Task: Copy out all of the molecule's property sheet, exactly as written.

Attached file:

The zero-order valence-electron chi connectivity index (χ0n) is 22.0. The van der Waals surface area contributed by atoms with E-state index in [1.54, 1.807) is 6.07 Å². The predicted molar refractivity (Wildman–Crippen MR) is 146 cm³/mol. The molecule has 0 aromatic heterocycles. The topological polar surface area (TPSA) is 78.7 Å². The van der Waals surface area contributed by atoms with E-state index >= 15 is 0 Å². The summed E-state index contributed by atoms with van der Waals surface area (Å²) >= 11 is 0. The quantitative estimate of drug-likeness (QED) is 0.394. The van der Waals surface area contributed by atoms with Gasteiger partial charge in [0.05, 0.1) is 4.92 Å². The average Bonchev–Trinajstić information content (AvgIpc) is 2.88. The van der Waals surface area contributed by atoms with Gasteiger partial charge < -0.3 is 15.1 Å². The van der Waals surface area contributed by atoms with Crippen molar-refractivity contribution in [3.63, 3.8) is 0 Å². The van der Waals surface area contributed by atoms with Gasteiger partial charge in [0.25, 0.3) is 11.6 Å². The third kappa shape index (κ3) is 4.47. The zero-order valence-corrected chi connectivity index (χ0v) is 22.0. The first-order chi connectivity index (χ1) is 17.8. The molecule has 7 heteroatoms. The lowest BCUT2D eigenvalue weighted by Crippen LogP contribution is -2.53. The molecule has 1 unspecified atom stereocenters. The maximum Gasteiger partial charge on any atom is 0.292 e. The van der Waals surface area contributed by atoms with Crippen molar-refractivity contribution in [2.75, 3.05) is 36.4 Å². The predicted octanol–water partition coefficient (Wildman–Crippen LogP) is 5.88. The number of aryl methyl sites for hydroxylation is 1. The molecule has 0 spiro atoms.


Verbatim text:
The zero-order valence-electron chi connectivity index (χ0n) is 22.0. The van der Waals surface area contributed by atoms with E-state index in [1.54, 1.807) is 6.07 Å². The predicted molar refractivity (Wildman–Crippen MR) is 146 cm³/mol. The molecule has 0 aromatic heterocycles. The topological polar surface area (TPSA) is 78.7 Å². The van der Waals surface area contributed by atoms with E-state index >= 15 is 0 Å². The summed E-state index contributed by atoms with van der Waals surface area (Å²) >= 11 is 0. The quantitative estimate of drug-likeness (QED) is 0.394. The van der Waals surface area contributed by atoms with Gasteiger partial charge in [0.05, 0.1) is 4.92 Å². The average Bonchev–Trinajstić information content (AvgIpc) is 2.88. The van der Waals surface area contributed by atoms with Gasteiger partial charge < -0.3 is 15.1 Å². The van der Waals surface area contributed by atoms with Crippen molar-refractivity contribution in [3.63, 3.8) is 0 Å². The van der Waals surface area contributed by atoms with Gasteiger partial charge in [0.25, 0.3) is 11.6 Å². The third kappa shape index (κ3) is 4.47. The zero-order valence-corrected chi connectivity index (χ0v) is 22.0. The first-order chi connectivity index (χ1) is 17.8. The molecule has 7 heteroatoms. The lowest BCUT2D eigenvalue weighted by Crippen LogP contribution is -2.53. The molecule has 1 unspecified atom stereocenters. The maximum Gasteiger partial charge on any atom is 0.292 e. The van der Waals surface area contributed by atoms with Crippen molar-refractivity contribution in [2.75, 3.05) is 36.4 Å². The predicted octanol–water partition coefficient (Wildman–Crippen LogP) is 5.88. The number of aryl methyl sites for hydroxylation is 1. The molecule has 0 spiro atoms.